Nick: Since so many beginning non-fiction writers want to write their personal story, what advice can you give them?

Dave: Go ahead and write it — get it out of your system. It’ll be good practice for you! If it’s book-length, I doubt it will have much of a readership, but if you do an article-length testimony, especially about a particular event in which the Lord did something new in your life, those pieces have great potential in the magazine/ezine/website market. Also, if you have had a great experience with God and want to write a book, consider taking the principles you’ve learned from that experience and writing about the principles. The you can liberally sprinkle your book with personal stories to illustrate those principles. If you include other peoples’ stories as well, and ground it thoroughly in Scripture, it may be a great book. When people tell me, “I just want to tell my story and let the reader learn from it,” I respond, “Oh, I see; you want the reader to do all the hard work!”

Nick: John Van Diest told me a few years ago that he thinks the best Christian books have yet to be written. Do you agree?

Dave: There are so many Christian books being published and self-published today that some of them are bound to be good! Yes, I would agree; but unfortunately, some of the worst Christian books are yet to be written, too. Get my book and maybe you can avoid that (wink, wink).

Nick: Can you recommend a favorite non-fiction book you’ve read lately?

Dave: Who Is This Man? by John Ortberg is a powerful presentation of Jesus, and made me fall in love with Him all over again. My friend Elaine Miller wrote a lighthearted book on marriage, We All Married Idiots, which painlessly teaches some serious truth. And in the secular realm, I am enjoying a book about logic by Stuart Chase, Guides to Straight Thinking, published in the 1950s. You said one; that’s three, isn’t it?

Nick: You have a novel coming out later this year. Can you give us a preview? What’s it about?

Dave: The Case of the Exploding Speakeasy places the son of Dr. Watson and the smarter brother of Sherlock Holmes in 1920s Philadelphia, where they investigate the death of a speakeasy owner and his card-playing buddies. (I am an avid Sherlock Homes fan, and I’m fascinated by the history of the jazz era, so I guess this story was inevitable.) Thomas Watson, a young newspaper reporter, is saddled with the care of crochety old Mycroft Holmes following the death of Sherlock and Dr. Watson. This intended as the first in a series, where Thomas uncovers a mystery, brings it home, and Mycroft solves it — but won’t tell Thomas the solution, because “The young man should be able to figure it out himself.”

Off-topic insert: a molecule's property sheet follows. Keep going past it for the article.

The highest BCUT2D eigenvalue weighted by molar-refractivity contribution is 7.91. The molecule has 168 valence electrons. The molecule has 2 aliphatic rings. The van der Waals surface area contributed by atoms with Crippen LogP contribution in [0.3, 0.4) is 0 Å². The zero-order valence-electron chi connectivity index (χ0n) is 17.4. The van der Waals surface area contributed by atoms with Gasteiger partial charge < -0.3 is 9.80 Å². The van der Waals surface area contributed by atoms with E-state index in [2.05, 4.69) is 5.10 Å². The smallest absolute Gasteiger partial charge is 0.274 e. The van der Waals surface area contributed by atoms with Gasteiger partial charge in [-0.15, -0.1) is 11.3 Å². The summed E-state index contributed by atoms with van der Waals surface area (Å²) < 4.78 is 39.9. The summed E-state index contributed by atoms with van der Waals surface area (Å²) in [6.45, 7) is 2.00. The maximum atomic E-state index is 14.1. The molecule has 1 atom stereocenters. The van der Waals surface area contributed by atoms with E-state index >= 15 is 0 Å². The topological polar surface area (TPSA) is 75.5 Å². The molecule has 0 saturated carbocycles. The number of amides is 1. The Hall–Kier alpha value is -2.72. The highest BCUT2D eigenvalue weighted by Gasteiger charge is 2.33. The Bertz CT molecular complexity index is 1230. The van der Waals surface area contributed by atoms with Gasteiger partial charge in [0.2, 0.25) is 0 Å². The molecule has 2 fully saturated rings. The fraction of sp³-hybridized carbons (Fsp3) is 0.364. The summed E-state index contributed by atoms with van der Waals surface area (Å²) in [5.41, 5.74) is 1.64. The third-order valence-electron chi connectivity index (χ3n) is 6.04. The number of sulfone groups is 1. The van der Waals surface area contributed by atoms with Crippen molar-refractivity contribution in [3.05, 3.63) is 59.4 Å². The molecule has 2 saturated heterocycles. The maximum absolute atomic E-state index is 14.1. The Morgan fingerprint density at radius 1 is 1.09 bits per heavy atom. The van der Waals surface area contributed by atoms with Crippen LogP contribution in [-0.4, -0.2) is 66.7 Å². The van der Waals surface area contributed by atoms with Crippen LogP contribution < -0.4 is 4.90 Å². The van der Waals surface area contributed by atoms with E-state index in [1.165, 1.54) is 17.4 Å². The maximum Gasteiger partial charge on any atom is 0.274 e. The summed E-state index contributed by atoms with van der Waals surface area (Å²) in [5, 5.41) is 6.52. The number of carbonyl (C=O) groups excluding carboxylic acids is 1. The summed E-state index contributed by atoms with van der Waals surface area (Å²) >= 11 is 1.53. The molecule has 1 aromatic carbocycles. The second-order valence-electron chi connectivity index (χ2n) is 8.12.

Nick: Any other advice for beginning or intermediate non-fiction authors?

Dave: The best way to develop your writing skill is to write. If organizing your material hampers the flow, then forget about orgranizing; no doubt you’ll write yourself into a corner soon enough, and you can start the organizing process then!

10 replies
  1. Judith Robl says:

    Thank you, Nick, for bringing Dave Fessenden to our attention. There’s some really good advice in this interview. Heading to Amazon right now to check out the book. Thank you, Dave, for being so generous with your time and expertise.

  2. Vie Herlocker says:

    Excellent interview with Dave! Thank you, Nick. Dave has been one of my own mentors over the years, and when I first saw the proposal for Concept to Contract, I knew that other aspiring and even already published NF writers would benefit from his experience and advice. Yes, I’m prejudiced (as the book’s publisher) but I recommend C2C for all writers (fiction too) because I so strongly believe in it. I even believe that fiction writers benefit from reading this book.

  3. Linnette R Mullin says:

    BTW, I am NOT a non-fiction, how-to reader, but I highly recommend Dave’s Concept to Contract book. How-to books usually feel laborious to read, but not Dave’s. It’s short and to the point without leaving out important points, and fun at the same time.

  4. Elaine W. Miller says:

    Wow! I am humbled that Dave Fessenden mentioned my book, We All Married Idiots, as a favorite non-fiction book. Thanks, Dave. I’m sure your wife Jacque will agree. LOL. Seriously, Dave’s book, Concept to Contract, is a must-read for all writers. Highly recommend.

    Be blessed as you write for Him!
    Elaine W. Miller

  5. Dixie Diamanti says:

    Since I have just published my first book, Climbing Out of the Box, My journey out of sexual and spiritual abuse into freedom and healing….this is a very enlightening blog for me. I am an unknown, but knew I was to write my story. So far it has opened some doors for me, but hasn’t sold that much because as you say, I am an unknown. Your interview gave me hope with some trepidation thrown in. 🙂